Facts on Jellyfish Stings
- Jellyfish are free-swimming, non-aggressive, gelatinous marine animals surrounded by tentacles.
- These tentacles are covered with sacs (nematocysts) that are filled with poison (venom) that can cause a painful to sometimes life-threatening sting.
- The marine animals included in this "family" are:
- box jellyfish (sea wasps),
- Portuguese man-of-war,
- anemones, and
- fire coral.
- Jellyfish are found throughout the world. But, the most deadly are found in the Indo-Pacific and Australian waters.
- Jellyfish are usually found near the surface of the water during times of diminished light, floating in the water column, or after washing up on the beach.
- Jellyfish stings are generally accidental - from swimming or wading into a jellyfish or carelessly handling them.
- Some types of jellyfish have reproductive jelly gatherings 8 to 10 days after a full moon, thus there is an increase in the number of jellyfish found at that time.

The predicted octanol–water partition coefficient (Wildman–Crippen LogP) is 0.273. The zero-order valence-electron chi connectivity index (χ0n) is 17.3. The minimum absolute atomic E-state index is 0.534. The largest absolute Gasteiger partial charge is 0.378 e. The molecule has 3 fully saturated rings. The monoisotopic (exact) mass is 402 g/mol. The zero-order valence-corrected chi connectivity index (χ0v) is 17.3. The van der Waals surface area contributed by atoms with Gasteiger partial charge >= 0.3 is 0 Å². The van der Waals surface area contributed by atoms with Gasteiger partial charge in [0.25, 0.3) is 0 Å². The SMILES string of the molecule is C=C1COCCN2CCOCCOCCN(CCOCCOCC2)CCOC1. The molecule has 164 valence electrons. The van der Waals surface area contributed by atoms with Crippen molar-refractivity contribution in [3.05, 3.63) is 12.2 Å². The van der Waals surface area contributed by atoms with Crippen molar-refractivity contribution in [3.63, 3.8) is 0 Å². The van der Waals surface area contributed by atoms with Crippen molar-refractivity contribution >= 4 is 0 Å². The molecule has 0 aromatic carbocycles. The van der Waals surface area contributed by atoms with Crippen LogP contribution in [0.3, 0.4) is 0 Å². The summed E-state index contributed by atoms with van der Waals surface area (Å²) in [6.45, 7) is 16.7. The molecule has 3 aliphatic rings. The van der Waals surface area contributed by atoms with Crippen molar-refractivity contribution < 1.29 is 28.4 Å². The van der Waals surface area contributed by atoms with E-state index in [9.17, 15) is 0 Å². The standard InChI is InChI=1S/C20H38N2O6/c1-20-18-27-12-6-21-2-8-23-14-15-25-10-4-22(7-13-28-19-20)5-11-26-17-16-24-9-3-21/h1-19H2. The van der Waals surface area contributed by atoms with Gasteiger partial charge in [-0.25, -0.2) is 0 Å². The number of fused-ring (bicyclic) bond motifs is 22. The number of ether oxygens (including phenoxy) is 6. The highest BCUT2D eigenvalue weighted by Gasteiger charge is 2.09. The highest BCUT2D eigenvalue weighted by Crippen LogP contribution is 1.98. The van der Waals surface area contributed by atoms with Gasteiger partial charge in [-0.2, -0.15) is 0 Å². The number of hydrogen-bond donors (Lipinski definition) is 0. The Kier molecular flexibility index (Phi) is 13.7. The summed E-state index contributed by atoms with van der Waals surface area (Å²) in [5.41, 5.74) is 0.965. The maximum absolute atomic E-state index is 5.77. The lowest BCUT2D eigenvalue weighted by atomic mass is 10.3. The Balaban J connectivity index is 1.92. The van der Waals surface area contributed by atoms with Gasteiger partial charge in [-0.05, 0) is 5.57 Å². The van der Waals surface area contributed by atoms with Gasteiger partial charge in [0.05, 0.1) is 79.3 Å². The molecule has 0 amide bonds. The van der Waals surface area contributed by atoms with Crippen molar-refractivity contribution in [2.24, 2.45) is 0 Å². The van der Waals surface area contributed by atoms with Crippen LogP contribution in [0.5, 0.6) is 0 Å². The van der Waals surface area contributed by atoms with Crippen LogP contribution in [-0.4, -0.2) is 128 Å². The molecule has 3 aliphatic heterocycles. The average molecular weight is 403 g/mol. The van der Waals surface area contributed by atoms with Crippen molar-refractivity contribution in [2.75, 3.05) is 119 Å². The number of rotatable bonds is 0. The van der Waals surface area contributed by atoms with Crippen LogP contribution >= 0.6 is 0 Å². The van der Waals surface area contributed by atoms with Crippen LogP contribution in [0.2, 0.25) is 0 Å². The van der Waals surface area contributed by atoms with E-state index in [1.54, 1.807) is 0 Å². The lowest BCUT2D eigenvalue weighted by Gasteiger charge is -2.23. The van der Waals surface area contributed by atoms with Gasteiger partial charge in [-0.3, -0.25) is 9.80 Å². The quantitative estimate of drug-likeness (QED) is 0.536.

- There are over 200 types of jellyfish (that have been documented).
What Are Jellyfish Sting Symptoms?
- Symptoms include an intense, stinging pain, itching, rash, and raised welts.
- The progressive effects of a jellyfish sting may include nausea, vomiting, diarrhea, lymph node swelling, abdominal pain, numbness/tingling, and muscle spasms.
- Severe reactions can cause difficulty breathing, coma, and death.
- A sting from a box jellyfish or other venomous types of jellyfish can cause death in minutes.
Medically Reviewed by a Doctor on 10/17/2016
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